Many of us have difficulties around food and eating. If severe, these are sometimes called eating disorders.
Sometimes we can become very preoccupied with trying to lose weight. We might severely restrict our food intake or perhaps exercise compulsively. If someone’s weight becomes very low, perhaps dangerously low, the term anorexia is often used.
Sometimes we can become stuck in a cycle of restricting our food intake but then eating a lot at once (bingeing) and perhaps taking laxatives or making ourselves vomit to get rid of the food. This cycle is sometimes called bulimia.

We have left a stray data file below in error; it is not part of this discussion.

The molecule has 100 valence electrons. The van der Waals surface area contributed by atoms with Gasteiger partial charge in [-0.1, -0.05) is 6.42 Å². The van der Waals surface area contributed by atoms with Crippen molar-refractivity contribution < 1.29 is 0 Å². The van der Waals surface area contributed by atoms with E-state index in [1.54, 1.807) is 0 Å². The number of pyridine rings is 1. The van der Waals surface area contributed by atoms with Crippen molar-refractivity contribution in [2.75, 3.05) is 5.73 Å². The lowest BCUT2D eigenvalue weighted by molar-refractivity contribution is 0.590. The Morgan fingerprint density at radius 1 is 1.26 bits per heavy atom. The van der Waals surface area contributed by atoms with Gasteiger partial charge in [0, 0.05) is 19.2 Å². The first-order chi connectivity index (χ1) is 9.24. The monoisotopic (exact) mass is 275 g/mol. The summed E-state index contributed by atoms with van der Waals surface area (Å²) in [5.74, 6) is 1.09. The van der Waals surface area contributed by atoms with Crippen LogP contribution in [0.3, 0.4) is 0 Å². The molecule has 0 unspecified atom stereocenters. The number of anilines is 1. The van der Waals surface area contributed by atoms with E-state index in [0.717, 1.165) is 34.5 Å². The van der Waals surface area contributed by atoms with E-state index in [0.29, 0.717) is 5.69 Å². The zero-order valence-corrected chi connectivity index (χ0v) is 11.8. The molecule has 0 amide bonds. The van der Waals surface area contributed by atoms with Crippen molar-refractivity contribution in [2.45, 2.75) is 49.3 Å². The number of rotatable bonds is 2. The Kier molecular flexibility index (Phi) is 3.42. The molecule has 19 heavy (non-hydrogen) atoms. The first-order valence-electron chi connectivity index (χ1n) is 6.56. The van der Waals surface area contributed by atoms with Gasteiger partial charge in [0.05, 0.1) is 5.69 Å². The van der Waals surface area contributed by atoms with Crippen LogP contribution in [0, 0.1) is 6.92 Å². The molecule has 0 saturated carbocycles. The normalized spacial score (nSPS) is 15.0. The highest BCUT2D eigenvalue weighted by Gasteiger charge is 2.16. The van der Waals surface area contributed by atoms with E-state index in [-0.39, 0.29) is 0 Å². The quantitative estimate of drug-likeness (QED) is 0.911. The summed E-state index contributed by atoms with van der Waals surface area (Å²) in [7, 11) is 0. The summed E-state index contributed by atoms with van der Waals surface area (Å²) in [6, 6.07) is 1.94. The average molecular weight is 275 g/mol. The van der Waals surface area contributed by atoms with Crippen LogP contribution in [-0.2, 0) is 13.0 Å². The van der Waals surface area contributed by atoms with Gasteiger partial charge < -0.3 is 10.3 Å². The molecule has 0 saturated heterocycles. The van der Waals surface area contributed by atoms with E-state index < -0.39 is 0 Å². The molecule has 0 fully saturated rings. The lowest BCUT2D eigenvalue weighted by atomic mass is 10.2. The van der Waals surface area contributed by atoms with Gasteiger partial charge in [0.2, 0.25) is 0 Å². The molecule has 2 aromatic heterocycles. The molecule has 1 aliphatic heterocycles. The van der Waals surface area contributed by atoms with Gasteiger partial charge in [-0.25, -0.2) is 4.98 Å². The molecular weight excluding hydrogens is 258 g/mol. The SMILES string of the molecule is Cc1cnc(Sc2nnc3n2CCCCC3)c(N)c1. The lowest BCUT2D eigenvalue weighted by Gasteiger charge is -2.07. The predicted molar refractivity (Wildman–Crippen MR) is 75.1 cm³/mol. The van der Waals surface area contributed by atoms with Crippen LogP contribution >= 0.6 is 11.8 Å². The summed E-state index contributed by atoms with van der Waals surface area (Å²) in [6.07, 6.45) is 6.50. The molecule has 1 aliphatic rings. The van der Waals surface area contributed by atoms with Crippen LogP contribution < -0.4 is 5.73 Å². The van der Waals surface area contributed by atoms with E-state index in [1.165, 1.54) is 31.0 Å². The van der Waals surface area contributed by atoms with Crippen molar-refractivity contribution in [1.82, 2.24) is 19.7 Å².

Both men and women can experience problems with eating, but as a result of social pressures they are particularly common in teenage girls and young women.
In terms of support, different things help different people.
Therapy or counselling can help us understand what might have led to our difficulties around food and eating, including past traumatic experiences and what might be keeping them going.
This can help us to unpick the cycles and find the best way forward. Connecting with others with similar experiences either informally or in organised peer support groups can also be helpful. GPs should also be able to provide referrals to specialist services.